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Live Review – Junction 2 at Tobacco Dock, London 28/08/21

Junction 2 plays host to some of dance music’s biggest names

Kris Humphreys (c)

As the summer of reuniting continues, we headed down to the inner-city edition of the Junction 2 Festival to check out some of the biggest names in dance music today. 

Huge line-ups and eye-catching stage designs is what the Junction 2 organisers are really known for but with the obvious events taking place over the last two years, the team behind the festival moved away from the famous beneath the motorway location of Boston Manor Park this year and scaled things down to central London’s Tobacco Dock for a weekend of pioneering electronic artists. 

Kris Humphreys (c)

With the bank holiday in full swing, London Bridge seemed like the epicentre of travel for festival goers, with other events such as Lost Village Creamfields, Reading, All Points East and far more (with of course the sadly cancelled Notting Hill Carnival) all taking place. Junction 2 felt like the home for the weekend of some of the biggest names in techno and once again it was all done in a big, bold and beautiful fashion. Set across 6 stages, varying from big room techno battle rooms, small intimate selector stages and live stream set ups, Tobacco dock felt like a suitable location for this year’s edition and gave an almost techno conference feel through the grey carpets and sound reducing curtains set across each stage, which although may sound unusual, faded behind the extreme displays of lighting and sound throughout the venue. 

Kicking things off in the largest of the stages, Cici graced The Great Gallery with a selection of rhythmic pulsations and thumping groovers, then handing over to the likes of Sama’ Abdulhadi, Anna and techno queen Amelie Lens, all taking the crowd through a journey of industrial esc selections, which thrived through the heavy on the low end sound systems installed by the Junction 2 team. Even though large in any scale, The Great Gallery felt like an intimate setting to see some of the big room techno’s top names, who are usually spotted in stadium esc events across Europe during the festival season.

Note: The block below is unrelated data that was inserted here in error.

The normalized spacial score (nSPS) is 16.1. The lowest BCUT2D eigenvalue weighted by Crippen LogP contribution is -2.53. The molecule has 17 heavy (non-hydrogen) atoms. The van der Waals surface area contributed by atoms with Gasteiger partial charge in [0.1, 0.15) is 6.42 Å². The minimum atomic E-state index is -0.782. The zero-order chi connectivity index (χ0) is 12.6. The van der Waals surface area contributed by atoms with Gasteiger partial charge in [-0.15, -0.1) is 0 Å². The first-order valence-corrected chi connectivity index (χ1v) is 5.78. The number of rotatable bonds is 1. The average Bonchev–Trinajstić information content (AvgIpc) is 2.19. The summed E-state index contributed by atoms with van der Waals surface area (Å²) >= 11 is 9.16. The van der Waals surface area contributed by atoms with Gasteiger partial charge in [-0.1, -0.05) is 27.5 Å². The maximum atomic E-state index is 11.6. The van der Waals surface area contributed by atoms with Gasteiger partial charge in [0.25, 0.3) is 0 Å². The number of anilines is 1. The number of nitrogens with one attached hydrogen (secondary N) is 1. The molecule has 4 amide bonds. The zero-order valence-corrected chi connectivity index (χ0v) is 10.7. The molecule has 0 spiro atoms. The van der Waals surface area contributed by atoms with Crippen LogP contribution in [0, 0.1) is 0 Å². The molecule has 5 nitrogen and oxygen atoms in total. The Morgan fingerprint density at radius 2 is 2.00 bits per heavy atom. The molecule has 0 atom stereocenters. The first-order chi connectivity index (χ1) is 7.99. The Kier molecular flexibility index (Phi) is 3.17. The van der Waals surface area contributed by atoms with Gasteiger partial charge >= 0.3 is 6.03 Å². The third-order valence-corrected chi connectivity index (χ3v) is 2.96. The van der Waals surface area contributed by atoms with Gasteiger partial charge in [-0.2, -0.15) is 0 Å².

Kris Humphreys (c)

 The real highlight of the day came from The Cavern stage, with its low ceilings and damp red brick pillars, felt as close to the dark dingy industrial basements which electronic music formed from. Afrodeutsche opened things up with her classic selection of Drexciyan delights and UK electro pulsations. DJ Boring was up next and the Australian born artist came through with a real distinct sound of 2000’s 8 bit infused electro house cuts, with the track’s breakdowns having pure elements of that Nintendo 64 sound design and dropping into the classic French house sound of the Justice era. Eris Drew was up next and as always she did not disappoint, with a selection of elegant house piano records such as Metropolis “Hyporeel” and some rare speed garage cuts the crowd were frantically trying to Shazam (with sadly no luck). Chatting to Eris before, it was only her second time in the UK since the pandemic and the excitement felt as real as it comes. Production wizard Jon Hopkins closed off The Cavern with a cohesive selection of aggressive groovers and edits of his own tunes such as “Everything Connected” which felt like they had been purposely reworked specifically for festivals such as Junction 2. 

Like a lot of these major line-up day festivals taking place, it’s hard to be able to catch and settle into the sets across the day and the other stages held the likes of Maceo Plex, Dixon, Ok Williams, Juno favourite Subb-an and so many more and to be able to catch them all one must somehow disperse into multiple entities for a short period of time, but from the crowds reactions echoing through the central hangout spot, it seemed like all artists were continuing in bringing their a game and that is not even mentioning what took place on the Sunday. 

As the night came to a close and people wondered of into the darkness of E1 across the road or the official Junction 2 afterparty at Fabric, London was truly back into the swing of things and as the Uber surge rose, so did the atmosphere across the capital. 

Words – Jack Carr Miles

Photography Credit Kris Humphreys